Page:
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Woborne Abbey, April 20, 1684. Believe me, good doctor, I find myself uneasy at reading your short letter of the eighth of April, before I had answered yours of the eleventh of March. I have several times taken a pen in my hand to do it, and I have been prevented by despatching less pleasing business first; and so my time was spent before I came to that which I intended to perform before I laid away the pen.
The future part of my life will not, I expect, pass as I would choose. Sense has been long enough gratified; indeed so long, that I know not how to live by faith : yet the pleasant stream that fed itnear fourteen years together, being gone, I have no sort of refreshment, but when I can repair to that living Fountain whence all comfort flows. I am undone, irrecoverably 80, as to my temporal desires and concerns.
Time runs on; and usually wears off some of that sharpness of thought inseparable from my circumstances : but I cannot experience such an effect, every week making me more and more sensible of the miserable change in my condition. But the same merciful Hand which has held me up from sinking in extreme calamities, will, I verily believe, do so still, that I faint not to the end in this sharp conflict, nor, by discontent, add sin to my grievous weight of sorrows. You observe, I doubt not, that I let my pen run too eagerly upon this subject : indeed it is very hard for me to restrain it; especially when I am writing to those who pity my distress, and would afford me relief any way in their power. I am glad I have so expressed myself to you, as to induce you to continue the course you have begun with me, by setting before me plainly my duty of every kind.
I entertain some thoughts of going for a few days to that now desolate Stratton, where I must expect new and sorrowful reflections at the first, it being a place where I have lived in sweet and full content; considered the condition of others, and thought none deserved my envy: but I must pass no more such days on earth. However, places are indeed nothing: where can I dwell that his figure is not present to me? Nor would I have it otherwise : so I resolve that shall be no bar to the acquitting of any obligation upon me. The 'immediate one, is the settling, and indeed the giving up of the trust which my dear lord had from my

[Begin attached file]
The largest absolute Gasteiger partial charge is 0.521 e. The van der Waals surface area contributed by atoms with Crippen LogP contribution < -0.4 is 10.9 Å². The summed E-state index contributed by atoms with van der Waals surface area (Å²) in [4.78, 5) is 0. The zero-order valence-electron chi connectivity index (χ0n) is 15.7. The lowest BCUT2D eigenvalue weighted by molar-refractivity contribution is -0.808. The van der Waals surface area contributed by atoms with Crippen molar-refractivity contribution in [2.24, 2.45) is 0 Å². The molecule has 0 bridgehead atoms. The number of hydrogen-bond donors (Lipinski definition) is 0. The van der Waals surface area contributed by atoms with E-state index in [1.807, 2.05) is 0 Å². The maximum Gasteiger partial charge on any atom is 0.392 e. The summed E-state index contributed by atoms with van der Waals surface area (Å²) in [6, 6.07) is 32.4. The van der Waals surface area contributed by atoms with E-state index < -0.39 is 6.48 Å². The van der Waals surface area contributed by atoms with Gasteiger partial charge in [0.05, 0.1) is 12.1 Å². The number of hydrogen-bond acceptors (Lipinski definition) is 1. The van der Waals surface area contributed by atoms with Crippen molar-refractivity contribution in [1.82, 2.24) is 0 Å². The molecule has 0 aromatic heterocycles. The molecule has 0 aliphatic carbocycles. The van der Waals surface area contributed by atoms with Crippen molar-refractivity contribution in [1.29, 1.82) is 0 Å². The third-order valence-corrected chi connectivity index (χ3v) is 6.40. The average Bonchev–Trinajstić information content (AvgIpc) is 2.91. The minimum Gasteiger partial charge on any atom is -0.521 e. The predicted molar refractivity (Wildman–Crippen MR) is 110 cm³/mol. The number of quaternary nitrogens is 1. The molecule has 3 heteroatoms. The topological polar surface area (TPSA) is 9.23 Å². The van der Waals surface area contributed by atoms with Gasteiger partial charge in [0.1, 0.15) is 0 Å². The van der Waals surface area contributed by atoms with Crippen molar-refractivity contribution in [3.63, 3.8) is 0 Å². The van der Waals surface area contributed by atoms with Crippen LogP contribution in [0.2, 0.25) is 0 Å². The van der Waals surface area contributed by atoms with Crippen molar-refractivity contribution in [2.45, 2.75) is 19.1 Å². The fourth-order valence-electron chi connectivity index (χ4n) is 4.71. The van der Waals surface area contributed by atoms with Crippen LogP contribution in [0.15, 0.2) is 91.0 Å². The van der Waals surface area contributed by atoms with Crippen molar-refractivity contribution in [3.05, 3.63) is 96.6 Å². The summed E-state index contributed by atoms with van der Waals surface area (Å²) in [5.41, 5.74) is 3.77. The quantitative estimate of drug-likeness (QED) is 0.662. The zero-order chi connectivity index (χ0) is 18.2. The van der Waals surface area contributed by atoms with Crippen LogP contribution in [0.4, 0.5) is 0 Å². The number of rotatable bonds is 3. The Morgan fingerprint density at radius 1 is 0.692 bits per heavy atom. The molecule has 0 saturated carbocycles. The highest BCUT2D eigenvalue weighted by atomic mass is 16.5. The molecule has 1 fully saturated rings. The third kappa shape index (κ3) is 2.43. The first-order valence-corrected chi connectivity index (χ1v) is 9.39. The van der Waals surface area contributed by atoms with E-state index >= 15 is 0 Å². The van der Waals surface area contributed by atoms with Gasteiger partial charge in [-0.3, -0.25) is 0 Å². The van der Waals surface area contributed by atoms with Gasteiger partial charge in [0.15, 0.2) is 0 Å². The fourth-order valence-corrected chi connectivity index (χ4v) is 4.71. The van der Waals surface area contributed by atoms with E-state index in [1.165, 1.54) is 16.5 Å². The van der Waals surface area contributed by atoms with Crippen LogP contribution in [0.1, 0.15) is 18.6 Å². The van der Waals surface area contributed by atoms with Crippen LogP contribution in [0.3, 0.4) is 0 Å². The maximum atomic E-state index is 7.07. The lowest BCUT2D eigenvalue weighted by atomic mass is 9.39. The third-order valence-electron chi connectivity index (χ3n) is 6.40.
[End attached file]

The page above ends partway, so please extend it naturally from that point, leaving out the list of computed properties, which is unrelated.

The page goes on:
sister. Fain would I see that performed, as I know he would have done it had he lived. If I find I can do as I desire, I will, by God's permission, infallibly go; but not to stay more than two or three weeks: my children will remain here, who shall ever have my diligent attendance ; therefore I shall hasten back to them.
I take, if I do go, my sister Margaret; and I believe lady Shaftsbury will meet' me at Stratton. This I choose, as thinking that persons being there, to whom I must observe some rules, I shall be induced to restrain myself, and to keep in better bounds my wild and sad thoughts.--Blessed be the good prayers of others for me; they will, I hope, help me forward towards the great end of our creation. I am most cordially, good doctor,
Your ever mournful,
Woborne Abbey, Oct. II, 1685. Now I know where to find you, good doctor, (which I do by your letter written at my cousin Spencer's,) you will be sure to hear from me, who am not ashamed to be on the receiving hand with you. What am I that I should say, Why is it not otherwise ? No, I do not ; nor do I grudge or envy you the pious and ingenuous pleasure you have in it. My part in this world is of another nature. I thank you, sir, (God must give you the recompense,) you instruct me admirably how to overcome, and to make the application from Rev. iii. 12. The great thing is to acquiesce with all one's heart in the good pleasure of God, who will prove us by the ways and dispensations which he sees best. Who can tell his works from the beginning to the end? But who can praise his goodness more than wretched I, that he has not cut me off in anger, who have taken bis chastisements so heavily, not weighing his mercies in the midst of judgments! The stroke was of the fiercest kind surely: but had I not then a reasonable ground to hope, that he whom I loved as I did